Suicide Notes by Michael Thomas Ford


I would name this book the YA LGBT version of Wolf in White Van. It’s the same premise where we read to find out why he attempted suicide, and go through the journey of past and present to see what happens.

This is also the very first ebook where I actually highlighted something. There were so many fantastic parts it was like an orgasm for the mind. Here’s one I saved:

“I can’t watch the news anymore or look at the papers. It’s like whoever sites up there in Heaven has this big bag of really crappy stuff, and once or twice a day she or he reaches in and sprinkles a little bit of it over the world and it makes everything go crazy, like fairy dust that’s past its expiration date.”

See what I mean? How does one even come up with that? And there are many, many more that are just as mind blowing.

Not only was the writing on point, it was also scarily appropriate for the 15 year old narrator. From the inner thoughts to the dialogue, I never once thought the main character wasn’t a teenager, and I know how hard it can be for an adult writer.

The story itself was both interesting and compelling. I was invested in pretty much everyone, main and supporting, from the start. But I may be a bit biased, as I have also spent a week in a mental facility for suicide when I was sixteen. I have also met the ‘others’ I thought were way crazier than me and I can write a whole book about my experience. This book mirrored a lot of it, and it brought up a lot of feelings I’ve forced myself to forget. So take it from someone who’s been there – this book was either very well researched, or lived (by someone).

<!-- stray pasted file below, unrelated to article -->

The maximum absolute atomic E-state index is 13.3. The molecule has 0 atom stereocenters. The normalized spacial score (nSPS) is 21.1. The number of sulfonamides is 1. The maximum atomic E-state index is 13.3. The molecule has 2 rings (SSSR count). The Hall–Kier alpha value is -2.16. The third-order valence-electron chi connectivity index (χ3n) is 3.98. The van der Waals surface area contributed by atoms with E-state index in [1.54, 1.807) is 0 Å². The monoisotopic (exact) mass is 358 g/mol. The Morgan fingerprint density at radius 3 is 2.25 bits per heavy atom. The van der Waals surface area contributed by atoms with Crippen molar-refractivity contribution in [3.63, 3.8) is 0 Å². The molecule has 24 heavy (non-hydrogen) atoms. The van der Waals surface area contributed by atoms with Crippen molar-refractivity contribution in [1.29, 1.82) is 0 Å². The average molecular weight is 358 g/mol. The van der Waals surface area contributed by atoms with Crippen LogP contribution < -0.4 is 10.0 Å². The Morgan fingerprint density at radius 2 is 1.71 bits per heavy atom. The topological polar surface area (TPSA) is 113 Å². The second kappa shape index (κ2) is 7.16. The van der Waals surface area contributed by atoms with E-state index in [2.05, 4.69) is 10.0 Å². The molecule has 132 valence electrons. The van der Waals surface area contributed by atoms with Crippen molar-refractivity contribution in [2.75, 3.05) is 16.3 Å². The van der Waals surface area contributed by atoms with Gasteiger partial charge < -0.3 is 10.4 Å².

As much as I enjoyed reading it, though, there was one big issue that made me disappointed. As we go through the book, we learn things about the main character and his denial of why he tried to kill himself. That’s all fine and dandy, until we actually find out why. Now, I don’t think the following is a spoiler since the book is labeled LGBT and the blurb states he’s ‘coming to terms with his sexuality’, but you’ve been warned anyway.

The description automatically makes you think that him being gay is the reason. And it is, obviously, but the weird thing is that he knows he’s gay. Throughout the book, he’s lost and confused about it, and then out of nowhere he goes ‘by the way, I’m gay, I knew that before I got here’. And I’m left going well, if you knew, what was the point of the book? Because I thought it was acceptance. Except he’d already accepted it. I’m confused. Anyway, I feel like his feelings on it could have been relayed a lot better in the ‘big reveal’ to make it all pull together instead of alienating the reader and making us feel like we’ve been lied to. Anyway, if you just make up a justification for that or ignore it, the rest of the book is great.

Actually, besides that one small thing, the whole entire book is great. I enjoyed reading it start to finish and I would recommend it if you’re interested in reading about gay teens and mental hospitals.


Cross-posted to My Trending Stories.


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